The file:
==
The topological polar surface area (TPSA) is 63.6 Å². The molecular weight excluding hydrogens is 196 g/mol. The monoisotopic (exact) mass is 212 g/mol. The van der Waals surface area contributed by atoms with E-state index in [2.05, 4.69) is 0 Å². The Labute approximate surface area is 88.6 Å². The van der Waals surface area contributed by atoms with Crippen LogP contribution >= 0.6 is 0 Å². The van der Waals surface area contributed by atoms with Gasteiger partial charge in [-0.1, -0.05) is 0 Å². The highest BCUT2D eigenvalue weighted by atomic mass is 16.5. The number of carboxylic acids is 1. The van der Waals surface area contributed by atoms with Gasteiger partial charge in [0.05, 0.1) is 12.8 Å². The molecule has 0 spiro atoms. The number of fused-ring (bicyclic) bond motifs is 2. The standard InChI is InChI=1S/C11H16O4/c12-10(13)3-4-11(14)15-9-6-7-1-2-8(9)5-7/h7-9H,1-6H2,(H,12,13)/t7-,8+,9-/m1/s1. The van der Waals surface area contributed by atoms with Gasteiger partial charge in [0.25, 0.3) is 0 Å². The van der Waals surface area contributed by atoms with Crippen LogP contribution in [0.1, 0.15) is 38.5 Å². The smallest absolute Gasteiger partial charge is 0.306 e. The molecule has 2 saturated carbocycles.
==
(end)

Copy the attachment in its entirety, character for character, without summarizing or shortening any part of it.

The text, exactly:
The topological polar surface area (TPSA) is 63.6 Å². The molecular weight excluding hydrogens is 196 g/mol. The monoisotopic (exact) mass is 212 g/mol. The van der Waals surface area contributed by atoms with E-state index in [2.05, 4.69) is 0 Å². The Labute approximate surface area is 88.6 Å². The van der Waals surface area contributed by atoms with Crippen LogP contribution >= 0.6 is 0 Å². The van der Waals surface area contributed by atoms with Gasteiger partial charge in [-0.1, -0.05) is 0 Å². The highest BCUT2D eigenvalue weighted by atomic mass is 16.5. The number of carboxylic acids is 1. The van der Waals surface area contributed by atoms with Gasteiger partial charge in [0.05, 0.1) is 12.8 Å². The molecule has 0 spiro atoms. The number of fused-ring (bicyclic) bond motifs is 2. The standard InChI is InChI=1S/C11H16O4/c12-10(13)3-4-11(14)15-9-6-7-1-2-8(9)5-7/h7-9H,1-6H2,(H,12,13)/t7-,8+,9-/m1/s1. The van der Waals surface area contributed by atoms with Gasteiger partial charge in [0.25, 0.3) is 0 Å². The van der Waals surface area contributed by atoms with Crippen LogP contribution in [0.1, 0.15) is 38.5 Å². The smallest absolute Gasteiger partial charge is 0.306 e. The molecule has 2 saturated carbocycles.